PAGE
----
Additionally, the dominance of technological monopolies outside of China underscores the gap in the country’s AI advancement. OpenAI, boasting a vast talent pool, substantial financial backing, and years of dedicated investment, took over eight years to develop its groundbreaking product, GPT-4, and continues to enhance its capabilities. Conversely, China’s foray into large-scale model development began relatively recently, and it primarily falls into three categories: original large-scale models, models derived from overseas open sources, and assembled models. Despite the ostensible competition in creating original large-scale models, many players are wary of the associated risks, resulting in a proliferation of derivative and assembled models. The vulnerability of China’s AI landscape becomes evident when foreign advanced open-source models restrict access, hindering Chinese enterprises’ ability to train their own models. Furthermore, China’s AI sector faces challenges regarding computational power accessibility. The prevalent use of NVIDIA’s A100 and H100 chips for computational power in the Chinese market encounters setbacks due to the U.S. policy of prohibiting their sale to China. As a result, only the H800 and A800 chip versions, with diminished capabilities, are exported, exacerbating the problem due to limited production capacity.

It should also be noted that the unique information environment in China poses significant obstacles to the development and progress of AI within the nation. The “technical level” of AI typically pertains to the proficiency of large-scale models, which rely on prolonged self-learning processes. This necessitates vast amounts of information to mature AI capabilities and drive advancements across various industries. Presently, large-scale models in China primarily rely on domestically sourced data. While web crawlers were traditionally used for data collection, open-source datasets are now available. Despite the abundance of data from e-commerce, social media, search engines, and other platforms held by Chinese internet companies, the data lacks comprehensive diversity. Moreover, professional data services in China are still nascent, and high-quality datasets tailored for AI model training remain relatively scarce. Additionally, the absence of robust data protection measures in the Chinese market compounds these challenges. While efforts are underway to address these issues, a more pressing challenge arises from the Chinese internet’s firewall system, which restricts access to the extensive, diverse, and open information crucial for the long-term learning and training of large-scale models. Consequently, large-scale model training and learning are confined within the restricted confines of China. Information beyond Chinese borders, while available, remains restricted. Without specialized, standardized, and openly accessible information data for continual optimization and refinement, achieving significant AI breakthroughs in China proves challenging. Consequently, the practical application of AI within the country remains highly uncertain.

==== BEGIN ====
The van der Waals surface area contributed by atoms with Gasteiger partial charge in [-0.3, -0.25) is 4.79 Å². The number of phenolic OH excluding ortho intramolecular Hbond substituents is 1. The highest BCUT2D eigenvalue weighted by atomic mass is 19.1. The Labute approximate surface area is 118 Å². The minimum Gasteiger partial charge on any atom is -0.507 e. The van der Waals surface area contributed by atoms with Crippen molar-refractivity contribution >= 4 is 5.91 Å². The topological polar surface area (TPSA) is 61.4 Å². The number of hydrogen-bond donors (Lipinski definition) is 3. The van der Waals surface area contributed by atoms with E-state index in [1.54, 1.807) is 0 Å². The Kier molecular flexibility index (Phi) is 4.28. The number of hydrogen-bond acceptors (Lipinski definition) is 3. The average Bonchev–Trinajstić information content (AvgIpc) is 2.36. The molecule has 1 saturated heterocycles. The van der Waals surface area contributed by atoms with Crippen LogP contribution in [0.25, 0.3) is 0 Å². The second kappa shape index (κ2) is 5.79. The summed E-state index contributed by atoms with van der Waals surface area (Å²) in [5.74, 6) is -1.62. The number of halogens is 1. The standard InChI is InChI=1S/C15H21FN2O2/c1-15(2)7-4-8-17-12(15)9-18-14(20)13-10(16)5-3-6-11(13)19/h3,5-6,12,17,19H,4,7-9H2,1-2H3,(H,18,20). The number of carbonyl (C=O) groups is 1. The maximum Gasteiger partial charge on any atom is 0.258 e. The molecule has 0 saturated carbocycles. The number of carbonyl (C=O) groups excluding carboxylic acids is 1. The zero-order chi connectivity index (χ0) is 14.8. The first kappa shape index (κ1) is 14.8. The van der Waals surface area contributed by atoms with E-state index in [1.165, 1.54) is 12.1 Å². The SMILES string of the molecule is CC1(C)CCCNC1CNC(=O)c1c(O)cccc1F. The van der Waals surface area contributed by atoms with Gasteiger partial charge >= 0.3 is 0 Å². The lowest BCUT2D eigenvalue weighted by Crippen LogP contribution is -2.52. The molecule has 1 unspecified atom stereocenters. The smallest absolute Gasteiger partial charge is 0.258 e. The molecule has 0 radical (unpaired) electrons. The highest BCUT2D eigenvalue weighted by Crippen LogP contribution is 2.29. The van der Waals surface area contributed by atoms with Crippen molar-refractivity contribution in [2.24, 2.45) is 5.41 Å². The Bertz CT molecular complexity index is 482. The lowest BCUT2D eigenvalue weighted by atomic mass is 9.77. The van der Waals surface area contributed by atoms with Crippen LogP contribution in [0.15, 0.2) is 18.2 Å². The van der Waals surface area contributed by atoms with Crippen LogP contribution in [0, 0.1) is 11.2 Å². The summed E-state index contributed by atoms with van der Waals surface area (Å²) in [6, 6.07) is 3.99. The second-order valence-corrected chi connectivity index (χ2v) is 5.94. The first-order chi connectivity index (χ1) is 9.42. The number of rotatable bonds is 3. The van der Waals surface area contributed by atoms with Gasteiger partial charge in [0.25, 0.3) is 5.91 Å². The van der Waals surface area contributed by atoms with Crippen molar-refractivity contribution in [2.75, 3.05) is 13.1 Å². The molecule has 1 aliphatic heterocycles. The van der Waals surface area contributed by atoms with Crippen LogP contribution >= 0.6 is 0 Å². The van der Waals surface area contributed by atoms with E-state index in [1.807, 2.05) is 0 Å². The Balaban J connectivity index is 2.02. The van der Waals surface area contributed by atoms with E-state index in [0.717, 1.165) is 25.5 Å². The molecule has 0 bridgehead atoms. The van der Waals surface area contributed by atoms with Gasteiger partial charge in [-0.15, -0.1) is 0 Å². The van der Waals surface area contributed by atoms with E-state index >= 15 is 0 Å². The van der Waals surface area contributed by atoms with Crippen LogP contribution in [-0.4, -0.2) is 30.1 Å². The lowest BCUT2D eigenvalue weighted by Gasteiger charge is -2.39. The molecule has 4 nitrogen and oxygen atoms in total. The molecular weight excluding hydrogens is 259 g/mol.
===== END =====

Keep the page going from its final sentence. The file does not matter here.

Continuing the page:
As it stands, under this trajectory, in the future, Chinese smartphone brands like Huawei and Xiaomi could very well fall behind a technological generation due to AI advancements, akin to the fate of Nokia phones.

* Mr. Xia Ri, a researcher at ANBOUND.

Chan Kung
Chan Kung
Founder of Anbound Think Tank in 1993, Chan Kung is now ANBOUND Chief Researcher. Chan Kung is one of China’s renowned experts in information analysis. Most of Chan Kung‘s outstanding academic research activities are in economic information analysis, particularly in the area of public policy.